Bloomberg Anywhere Remote Login Bloomberg Terminal Demo Request


Connecting decision makers to a dynamic network of information, people and ideas, Bloomberg quickly and accurately delivers business and financial information, news and insight around the world.


Financial Products

Enterprise Products


Customer Support

  • Americas

    +1 212 318 2000

  • Europe, Middle East, & Africa

    +44 20 7330 7500

  • Asia Pacific

    +65 6212 1000


Industry Products

Media Services

Follow Us

Sub-Sahara Africa Stocks: PZ Cussons Nigeria; SG-SSB of Ghana

Kenya’s All-Share Index retreated 0.8 percent to 65.85 by the 3 p.m. close in Nairobi, the lowest level since March 2010.

Mauritius’s SEMDEX Index slid for a second day, declining 0.4 percent to 2,023.22 by the 1:30 p.m. close in Port Louis, the lowest since April 7. The Ghana Stock Exchange Composite Index dropped 1.2 percent to 1,166.21 by the 3 p.m. close in Accra, the biggest retreat since April 11. Namibia’s FTSE/Namibia Overall Index weakened for the third day, falling 0.8 percent to 833.57 by the 4 p.m. close in Windhoek, the lowest since June 28. The Nigerian Stock Exchange All-Share Index slumped for the second day, losing 0.4 percent to 23,906.97 by the 2:30 p.m. close in Lagos, according to an e-mailed statement from the bourse.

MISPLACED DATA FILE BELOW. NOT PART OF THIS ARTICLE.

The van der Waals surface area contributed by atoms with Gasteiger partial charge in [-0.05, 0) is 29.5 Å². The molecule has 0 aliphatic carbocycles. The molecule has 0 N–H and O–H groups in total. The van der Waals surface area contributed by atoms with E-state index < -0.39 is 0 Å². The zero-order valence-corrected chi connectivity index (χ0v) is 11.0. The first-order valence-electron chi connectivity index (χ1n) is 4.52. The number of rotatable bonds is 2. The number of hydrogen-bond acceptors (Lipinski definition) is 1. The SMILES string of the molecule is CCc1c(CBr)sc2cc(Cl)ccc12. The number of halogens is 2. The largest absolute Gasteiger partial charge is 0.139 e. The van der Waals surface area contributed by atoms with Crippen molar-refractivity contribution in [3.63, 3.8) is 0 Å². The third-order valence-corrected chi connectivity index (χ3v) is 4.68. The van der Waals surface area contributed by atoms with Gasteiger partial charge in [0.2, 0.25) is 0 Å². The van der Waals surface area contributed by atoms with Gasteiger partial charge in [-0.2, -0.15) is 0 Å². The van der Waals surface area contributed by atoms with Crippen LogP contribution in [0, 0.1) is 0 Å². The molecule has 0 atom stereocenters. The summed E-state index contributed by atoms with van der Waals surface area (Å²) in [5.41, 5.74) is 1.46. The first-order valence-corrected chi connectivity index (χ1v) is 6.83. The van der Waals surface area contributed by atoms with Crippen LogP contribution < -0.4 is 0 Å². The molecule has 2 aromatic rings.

The following shares rose or fell in sub-Saharan Africa, excluding South Africa. Stock symbols are in parentheses.

PZ Cussons Nigeria Plc (PZ NL), a manufacturer of consumer products and home appliances, jumped 1.9 naira, or 5 percent, to 40 naira, the highest level since at least January 2002. The company’s net income for the year gained to 5.7 billion naira ($37.2 million) from 5.6 billion naira a year earlier, according to Renaissance Capital, which cited figures released by the Nigerian Stock Exchange. Revenue increased to 65.9 billion naira from 62.7 billion naira, it said.

SG-SSB Ltd. (SGSSB GN), Societe Generale SA’s unit in Ghana, declined 1 pesewa, or 2 percent, to 49 pesewa, the biggest retreat since July 18, after first-half profit didn’t meet investors’ expectations. Net income rose 6 percent to 10.7 million cedis ($7.1 million) in the six months through June, according to a statement published in the Daily Graphic newspaper today.

An average increase of 20 percent in profit would have been “okay,” said Randy Mensah, a stock trader at Accra-based Databank, in a telephone interview. “Investors want to get out to more exciting stocks.”

Please upgrade your Browser

Your browser is out-of-date. Please download one of these excellent browsers:

Chrome, Firefox, Safari, Opera or Internet Explorer.